Dr. Doni in The Huffington Post on “Fall Stress Busters”

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Dr. Doni in The Huffington Post on “Fall Stress Busters”

stress, stress remedies, sleep, diet, exercise, natural health

Dr. Doni contributed an article to The Huffington Post this week, offering 5 tips for managing seasonal stress.

Fall Stress Busters: A Seasonal Guide to Managing Stress, Naturally

stress, stress remedies, sleep, diet, exercise, natural healthThis article was originally published on The Huffington Post.

As autumn sets in and temperatures drop, many of us are facing challenges, including work and school schedules, and soon holiday-related tasks. In reaction, we often experience “stress triggers” (like work pressure, commuting in traffic, balancing family and professional demands, etc.) that impact our health.[1-5] In light of this, it is especially important to care for our bodies with simple and highly impactful natural stress remedies. At the same time, research indicates that being stressed about stress only adds to the issues.[6] So the best case scenario is to settle into daily habits that manage your stress and wellness without worrying about it too much. Here are my most recommended daily patterns for navigating stress and realizing ultimate wellness:

Tip 1: Eat four to six small “half-meals” each day

A key aspect of minimizing the stress on your system is to eat in a way that fits your physiology. The least stressful and most supportive way to nourish yourself is to eat four to six small “half-meals” each day spread evenly throughout the day, with each small “meal” including a balance of proteins (35 percent – 40 percent), carbs (35 percent – 40 percent or less), and healthy fats (20 percent – 30 percent or more). This is based on research that suggests that calorie and carbohydrate restriction, along with higher protein and fat, improve wellness.[7-13]

An example day would be:

  • 6 a.m. protein shake with berries and flax or coconut oil
  • 9 a.m. almonds/cashews
  • Noon half of a salad with olive oil, veggies and chicken/turkey
  • 3 p.m. the other half of the salad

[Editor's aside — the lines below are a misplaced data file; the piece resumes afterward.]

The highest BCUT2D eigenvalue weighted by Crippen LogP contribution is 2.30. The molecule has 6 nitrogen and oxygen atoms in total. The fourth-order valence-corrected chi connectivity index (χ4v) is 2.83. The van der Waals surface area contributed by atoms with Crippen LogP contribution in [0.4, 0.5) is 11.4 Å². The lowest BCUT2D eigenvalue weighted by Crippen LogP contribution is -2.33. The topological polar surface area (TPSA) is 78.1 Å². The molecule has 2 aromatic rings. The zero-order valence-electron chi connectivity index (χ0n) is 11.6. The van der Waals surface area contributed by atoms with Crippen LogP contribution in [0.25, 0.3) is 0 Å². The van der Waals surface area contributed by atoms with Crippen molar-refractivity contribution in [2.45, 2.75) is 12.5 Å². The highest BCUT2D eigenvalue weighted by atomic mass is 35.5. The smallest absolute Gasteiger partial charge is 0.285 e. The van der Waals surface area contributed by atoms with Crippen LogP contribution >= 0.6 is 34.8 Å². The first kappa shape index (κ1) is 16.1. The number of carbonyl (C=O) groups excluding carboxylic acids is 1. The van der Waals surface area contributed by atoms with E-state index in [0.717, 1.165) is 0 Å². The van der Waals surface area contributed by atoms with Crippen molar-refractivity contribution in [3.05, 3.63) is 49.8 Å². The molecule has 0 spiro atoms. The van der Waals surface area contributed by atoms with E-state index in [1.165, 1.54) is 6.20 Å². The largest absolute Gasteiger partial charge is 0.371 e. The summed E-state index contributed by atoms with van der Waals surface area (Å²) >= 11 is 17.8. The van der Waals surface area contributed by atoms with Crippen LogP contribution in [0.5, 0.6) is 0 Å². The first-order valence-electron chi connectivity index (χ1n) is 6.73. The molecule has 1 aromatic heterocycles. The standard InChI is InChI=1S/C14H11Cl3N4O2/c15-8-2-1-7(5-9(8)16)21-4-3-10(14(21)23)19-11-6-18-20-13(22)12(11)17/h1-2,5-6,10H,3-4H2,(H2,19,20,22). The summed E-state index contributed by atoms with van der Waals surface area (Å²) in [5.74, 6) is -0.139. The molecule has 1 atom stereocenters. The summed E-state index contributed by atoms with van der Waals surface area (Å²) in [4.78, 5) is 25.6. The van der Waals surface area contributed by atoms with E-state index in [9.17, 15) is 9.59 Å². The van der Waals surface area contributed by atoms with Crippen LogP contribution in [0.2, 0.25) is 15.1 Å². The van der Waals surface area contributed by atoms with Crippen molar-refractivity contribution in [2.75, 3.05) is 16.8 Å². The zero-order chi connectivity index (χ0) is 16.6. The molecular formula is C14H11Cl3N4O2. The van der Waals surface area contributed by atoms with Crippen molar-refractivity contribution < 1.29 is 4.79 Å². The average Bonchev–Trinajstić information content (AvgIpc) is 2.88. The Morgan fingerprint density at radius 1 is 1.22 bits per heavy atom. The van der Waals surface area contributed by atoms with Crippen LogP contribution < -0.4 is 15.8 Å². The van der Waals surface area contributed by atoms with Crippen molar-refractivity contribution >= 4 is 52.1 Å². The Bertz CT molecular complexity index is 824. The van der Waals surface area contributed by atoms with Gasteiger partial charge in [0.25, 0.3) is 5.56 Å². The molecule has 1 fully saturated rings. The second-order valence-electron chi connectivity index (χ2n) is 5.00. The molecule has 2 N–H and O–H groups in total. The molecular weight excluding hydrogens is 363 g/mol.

• 6 p.m. 3 ounces of wild salmon with greens
  • 8-9 p.m. 1/4 cup frozen blueberries with 1Tb nut butter (if you go to bed by 9, you would skip this last “meal”).

Keep in mind that it is important to individualize your diet based on your needs and health concerns.

Tip 2: Drink Plenty of Filtered Water

To find the amount you need, divide your body weight in half. That’s how many ounces of water you need to drink throughout the day, even if you don’t “feel thirsty,” and you need even more if you are drinking caffeinated beverages, if you are engaged in vigorous physical activity, or if you are in a hot climate. Your thirst monitors don’t really reflect your body’s need for water, yet when your body becomes even slightly dehydrated, your stress response begins.[14] I say “filtered” water in order to avoid toxins, metals, and other contaminates often found in water. It is also important to ensure adequate electrolytes (sodium, potassium, etc.) in your water and beverages (but avoid sweeteners).

Tip 3: Get 7.5-9 Hours of Refreshing Sleep Each Night

We all need sleep — and we need it even more if our waking hours have been full of stressful challenges. Even when we experience these challenges as positive — a new romantic interest, an exciting project at work, a vacation full of thrilling adventures — our body needs time to relax and recover from the demands of the day. Aim to get in bed and turn off the lights and electronic devices with enough time to sleep at least 7.5 hours before you need to get up the next day. Unfortunately it is often when we are most stressed that we don’t sleep as well. So if you are not getting good sleep, be sure to contact a health care provider who can help your body recover from stress so that you can get back to sleeping well.[15-20]

I wrote an entire series on sleep disruptors and insomnia earlier this year, and created a special Natural Sleep Solutions Package to help get you back on track.

Tip 4: Exercise at Least 15 Minutes a Day, Three to Five Days a Week

Your body was born to move, and when it doesn’t get that opportunity, you will find it very difficult to maintain optimal health. Of course, exercise itself is a form of stress — a physical challenge to your body — but paradoxically, it also helps to release emotional stress. A number of studies have shown that regular exercise is associated with decreased anxiety and depression, as well as heart disease, diabetes, and cancer. But don’t overdo it! Even just 15 minutes of strength-building together with cardio helps your body recover from stress.[21-24]

Tip 5: Reconnect with Yourself Through Yoga, Meditation, and Massage Therapy

A plethora of research demonstrates that stress plays a major role in depression and anxiety.[25] This makes sense when you consider how significantly the stress hormone cortisol affects our neurotransmitters, the biochemical that determine mood, energy, and focus. Fortunately, the research also demonstrates that the stress response can be rebalanced through yoga, meditation, and massage therapy.[26-30]

You can read the article on The Huffington Post here.



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